On Evolve or Be Extinct's opening track, Welcome to Zion, he imagines himself at the gates of heaven and proceeds to outline what is so captivating about him: a creative urgency that borders on desperation - his life actually depends on it. "If a fan likes a bar [lyric], I want to write it, so I can say I wrote it, then they all quote it / it's all going to come back to me, like 'don't worry son, your life weren't worthless'".
On Weirdo he acknowledges his singularity. On one level a hook line like "they ain't on the same planet as me" is a typical bit of rap bravado - no one can keep pace with his talents - but it's also true at face value. "I'm a weirdo, but I'm not a bipolar / turn up at the show, I ain't even on the poster" he intones, deadpan, as the track's queasy bleeps fall to the floor around him.
There are more of these kinds of beats on the album courtesy of Mark Pritchard and this discombobulated electronic backdrop is perfect for Wiley's disjointed lyrical trains of thought, which are habitually full of non-sequiturs: profound one minute and baffling the next (the album's two silly skit-tracks are entirely baffling, though this is true of so many rappers - never content to leave the comedy to the comedians).
Pritchard's progressive style matches his own. As he says on the superbly disorientating Money Man: "grime is the game and I can't give up / I use the sounds other producers never touch".
Indeed, one of his great internal struggles over the past decade has been between the pop mainstream and "grime", the game he can't give up. As his Godfather of Grime sobriquet suggests, he helped to raise a genre that has gone on to much bigger things - or at least, some of its stars have. Tinie Tempah, Tinchy Stryder, Dizzee Rascal and even his crew Roll Deep have scored numerous number-one hits in the UK, and for some, global stardom.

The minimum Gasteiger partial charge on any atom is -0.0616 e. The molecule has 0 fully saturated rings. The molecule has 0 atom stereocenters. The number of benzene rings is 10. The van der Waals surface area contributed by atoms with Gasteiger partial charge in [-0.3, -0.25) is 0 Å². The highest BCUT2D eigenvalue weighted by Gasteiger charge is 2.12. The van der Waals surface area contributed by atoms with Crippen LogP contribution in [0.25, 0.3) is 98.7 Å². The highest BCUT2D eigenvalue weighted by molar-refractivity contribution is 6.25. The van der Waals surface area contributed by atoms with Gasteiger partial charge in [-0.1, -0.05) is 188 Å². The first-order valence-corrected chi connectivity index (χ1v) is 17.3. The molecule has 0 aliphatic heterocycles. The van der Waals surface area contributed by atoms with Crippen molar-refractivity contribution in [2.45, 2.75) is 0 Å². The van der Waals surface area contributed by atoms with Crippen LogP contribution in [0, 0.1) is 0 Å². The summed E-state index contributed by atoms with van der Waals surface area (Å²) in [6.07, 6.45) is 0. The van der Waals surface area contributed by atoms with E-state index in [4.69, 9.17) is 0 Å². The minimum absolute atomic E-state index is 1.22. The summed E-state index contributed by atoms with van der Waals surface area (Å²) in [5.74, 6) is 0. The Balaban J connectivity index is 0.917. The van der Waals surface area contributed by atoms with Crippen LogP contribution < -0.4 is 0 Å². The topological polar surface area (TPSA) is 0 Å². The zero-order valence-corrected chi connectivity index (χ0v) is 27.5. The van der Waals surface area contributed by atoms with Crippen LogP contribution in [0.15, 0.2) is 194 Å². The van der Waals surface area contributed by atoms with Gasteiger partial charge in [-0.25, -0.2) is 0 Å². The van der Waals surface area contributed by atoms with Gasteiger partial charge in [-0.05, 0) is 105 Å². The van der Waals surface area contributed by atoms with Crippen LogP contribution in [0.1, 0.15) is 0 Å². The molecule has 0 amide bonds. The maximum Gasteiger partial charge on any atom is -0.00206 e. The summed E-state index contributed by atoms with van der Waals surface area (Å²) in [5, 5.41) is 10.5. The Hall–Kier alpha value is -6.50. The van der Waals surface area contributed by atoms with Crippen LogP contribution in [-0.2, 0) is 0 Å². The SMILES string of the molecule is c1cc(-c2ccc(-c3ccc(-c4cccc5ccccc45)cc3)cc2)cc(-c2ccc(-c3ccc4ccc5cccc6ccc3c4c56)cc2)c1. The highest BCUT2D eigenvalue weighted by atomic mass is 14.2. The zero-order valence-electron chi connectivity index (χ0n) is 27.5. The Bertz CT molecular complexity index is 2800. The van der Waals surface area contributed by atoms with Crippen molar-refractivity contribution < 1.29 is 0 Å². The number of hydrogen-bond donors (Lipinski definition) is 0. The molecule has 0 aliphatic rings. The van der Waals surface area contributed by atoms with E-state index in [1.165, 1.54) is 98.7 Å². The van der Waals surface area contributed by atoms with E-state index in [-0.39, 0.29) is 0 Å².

Wiley has glimpsed some of this success and may yet get the number-one single part of him still covets. The twanging Ibiza synths and stomping dancefloor beats of Boom Blast are the only nod towards this Tinie Tempah-like stardom. But elsewhere it's the "evolving", underground-grime Wiley who is in the ascendent, delivering his lyrics over a low, swooping hoover-bass on Link Up, or rapping a hundred miles an hour on the album's declarative title track.
Given a hypothetical Faustian choice between evolution on the one hand, and sell-out success followed by immediate extinction on the other, it's clearer than ever that Wiley would only ever choose evolution. The alternative is too terrifying to contemplate.
"My life's running out, we don't live forever / however, my music can live forever" he spits at full tilt on Evolve or Be Extinct, words tumbling over themselves for attention. As long as he remains mortal, he's going to keep making music - and lots of it.
Dan Hancox is a regular contributor to The Review. His work can be found in The Guardian, Prospect and New Statesman.